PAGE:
This topic is about observations you have made around how people think about the Bible and software.
This sounds a lot like something David has said about Relight. The concept of asking questions of the Bible and other resources is definitely a mental model people seem to have.
I think the main difference between Relight’s goal is the idea that the software isn’t directly answering your questions. When you Google something like “how many cups are in a gallon” or “when did Toy Story 2 come out” Google actually answers your question as if it were a person, of course usually providing a link to where it got its answer. This seems dangerous to me for theology, where soul murder is a potential outcome to a wrong answer. I like the idea of Relight getting good at recognizing questions and providing relevant results—but that’s where I think I’d want it to end. So it would be great if someone typed “What does the Bible teach?” and got taken directly to WSC 3, but I don’t want it to try to just provide the answer like Google does.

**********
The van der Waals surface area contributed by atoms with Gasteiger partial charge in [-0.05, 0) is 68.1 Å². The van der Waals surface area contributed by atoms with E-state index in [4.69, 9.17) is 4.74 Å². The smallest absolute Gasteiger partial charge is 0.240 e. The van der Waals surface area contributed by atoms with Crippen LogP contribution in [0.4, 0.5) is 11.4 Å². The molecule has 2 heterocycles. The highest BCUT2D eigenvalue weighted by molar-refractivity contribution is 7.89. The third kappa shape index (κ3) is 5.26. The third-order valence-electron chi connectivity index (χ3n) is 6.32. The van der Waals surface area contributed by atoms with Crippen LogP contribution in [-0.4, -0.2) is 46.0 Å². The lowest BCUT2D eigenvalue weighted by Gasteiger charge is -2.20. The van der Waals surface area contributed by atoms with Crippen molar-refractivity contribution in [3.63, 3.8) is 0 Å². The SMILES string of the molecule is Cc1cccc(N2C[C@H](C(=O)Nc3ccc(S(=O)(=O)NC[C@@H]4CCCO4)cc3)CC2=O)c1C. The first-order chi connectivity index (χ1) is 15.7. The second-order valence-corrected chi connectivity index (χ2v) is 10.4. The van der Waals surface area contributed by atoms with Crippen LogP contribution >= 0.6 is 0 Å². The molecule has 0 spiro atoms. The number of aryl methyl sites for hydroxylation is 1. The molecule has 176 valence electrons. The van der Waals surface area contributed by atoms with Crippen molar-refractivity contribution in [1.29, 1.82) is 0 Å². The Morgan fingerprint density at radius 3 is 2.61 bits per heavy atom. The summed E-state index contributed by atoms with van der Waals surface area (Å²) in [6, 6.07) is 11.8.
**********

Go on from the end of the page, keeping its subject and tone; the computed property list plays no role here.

I like this idea. A lot of resources have sought to to this sort of thing, like the pocket dictionary of theological terms. If there were a reformed version of such a thing and it were well done, I could totally see adding it to Relight. A Bible dictionary would also be helpful. The site could have a “Lookup” feature when you select a word (like Kindle does), and I could also rig the Omnibar to catch queries like “what is x” and send them to the dictionary entry for that word if such an entry exists.
Yes, the Kindle look up feature would be perfect. The idea of having a specialized dictionary powering the definitions behind the scenes is perfect. That’s exactly what I’m thinking. So the next time I forget what “concupiscence” means or why “economy” doesn’t mean world politics in this instance, I’d be able to tap the word and figure it out without leaving the page.